Association between urinary sodium, creatinine, albumin, and long term survival in chronic kidney disease

McQuarrie, E. P., Traynor, J. P., Taylor, A. H., Freel, E. M., Fox, J. G., Jardine, A. G. and Mark, P. (2014) Association between urinary sodium, creatinine, albumin, and long term survival in chronic kidney disease. Hypertension, 64(1), pp. 111-117. (doi:10.1161/HYPERTENSIONAHA.113.03093)

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Abstract

Dietary sodium intake is associated with hypertension and cardiovascular risk in the general population. In patients with chronic kidney disease, sodium intake has been associated with progressive renal disease, but not independently of proteinuria. We studied the relationship between urinary sodium excretion and urinary sodium:creatinine ratio and mortality or requirement for renal replacement therapy in chronic kidney disease. Adults attending a renal clinic who had at least one 24-hour urinary sodium measurement were identified. 24-hour urinary sodium measures were collected and urinary sodium:creatinine ratio calculated. Time to renal replacement therapy or death was recorded. 423 patients were identified with mean estimated glomerular filtration rate of 48ml/min/1.73m2. 90 patients required renal replacement therapy and 102 patients died. Mean slope decline in estimated glomerular filtration rate was -2.8ml/min/1.73m2/year. Median follow-up was 8.5 years. Patients who died or required renal replacement therapy had significantly higher urinary sodium excretion and urinary sodium:creatinine but the association with these parameters and poor outcome was not independent of renal function, age and albuminuria. When stratified by albuminuria, urinary sodium:creatinine was a significant cumulative additional risk for mortality, even in patients with low level albuminuria. There was no association between low urinary sodium and risk, as observed in some studies. This study demonstrates an association between urinary sodium excretion and mortality in chronic kidney disease, with a cumulative relationship between sodium excretion, albuminuria and reduced survival. These data support reducing dietary sodium intake in chronic kidney disease but further study is required to determine the target sodium intake.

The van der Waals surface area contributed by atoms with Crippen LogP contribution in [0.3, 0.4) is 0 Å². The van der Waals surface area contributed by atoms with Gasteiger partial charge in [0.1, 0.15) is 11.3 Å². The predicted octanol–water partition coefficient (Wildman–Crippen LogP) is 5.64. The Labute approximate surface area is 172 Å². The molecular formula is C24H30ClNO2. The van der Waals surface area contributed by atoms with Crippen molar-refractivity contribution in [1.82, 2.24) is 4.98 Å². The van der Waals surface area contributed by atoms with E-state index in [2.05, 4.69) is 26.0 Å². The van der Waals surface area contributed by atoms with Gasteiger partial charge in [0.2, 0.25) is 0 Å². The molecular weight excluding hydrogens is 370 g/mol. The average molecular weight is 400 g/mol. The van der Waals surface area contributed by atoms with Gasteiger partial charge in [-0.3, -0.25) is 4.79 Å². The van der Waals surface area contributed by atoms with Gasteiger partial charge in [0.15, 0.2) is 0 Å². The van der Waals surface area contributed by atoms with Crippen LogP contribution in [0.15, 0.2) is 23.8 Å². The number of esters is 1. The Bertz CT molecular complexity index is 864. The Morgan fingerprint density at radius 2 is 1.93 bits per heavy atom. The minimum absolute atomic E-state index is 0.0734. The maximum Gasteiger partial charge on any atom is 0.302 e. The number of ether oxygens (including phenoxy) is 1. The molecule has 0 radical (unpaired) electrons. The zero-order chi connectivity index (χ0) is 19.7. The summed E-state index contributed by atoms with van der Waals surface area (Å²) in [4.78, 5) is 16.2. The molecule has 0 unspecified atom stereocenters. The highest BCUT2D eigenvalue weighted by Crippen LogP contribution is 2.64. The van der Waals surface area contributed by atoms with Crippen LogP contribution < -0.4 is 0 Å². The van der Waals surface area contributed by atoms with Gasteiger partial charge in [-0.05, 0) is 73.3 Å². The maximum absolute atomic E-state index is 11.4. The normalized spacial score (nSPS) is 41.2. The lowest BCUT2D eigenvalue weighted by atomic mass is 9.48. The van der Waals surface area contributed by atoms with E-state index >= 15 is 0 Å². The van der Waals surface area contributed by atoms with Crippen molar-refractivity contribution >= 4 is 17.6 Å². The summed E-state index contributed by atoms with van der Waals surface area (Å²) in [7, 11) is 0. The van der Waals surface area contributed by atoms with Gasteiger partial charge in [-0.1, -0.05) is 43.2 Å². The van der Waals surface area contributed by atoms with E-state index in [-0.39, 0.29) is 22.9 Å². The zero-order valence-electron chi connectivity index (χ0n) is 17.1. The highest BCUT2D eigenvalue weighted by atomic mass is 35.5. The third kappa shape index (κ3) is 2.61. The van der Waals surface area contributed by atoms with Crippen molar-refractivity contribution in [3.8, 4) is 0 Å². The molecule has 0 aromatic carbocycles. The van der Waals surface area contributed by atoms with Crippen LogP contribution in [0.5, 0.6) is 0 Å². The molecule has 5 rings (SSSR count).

Item Type:Articles
Status:Published
Refereed:Yes
Glasgow Author(s) Enlighten ID:Taylor, Dr Alison and Fox, Dr Jonathan and McQuarrie, Dr Emily and Freel, Dr Marie and Mark, Dr Patrick and Traynor, Dr Jamie and Jardine, Professor Alan
Authors: McQuarrie, E. P., Traynor, J. P., Taylor, A. H., Freel, E. M., Fox, J. G., Jardine, A. G., and Mark, P.
College/School:College of Medical Veterinary and Life Sciences > Institute of Cardiovascular and Medical Sciences
College of Medical Veterinary and Life Sciences > School of Medicine, Dentistry & Nursing
Journal Name:Hypertension
Publisher:American Heart Association
ISSN:0194-911X
ISSN (Online):1524-4563
Copyright Holders:Copyright © 2014 American Heart Association
First Published:First published in Hypertension 64(1):111-117
Publisher Policy:Reproduced in accordance with the copyright policy of the publisher.

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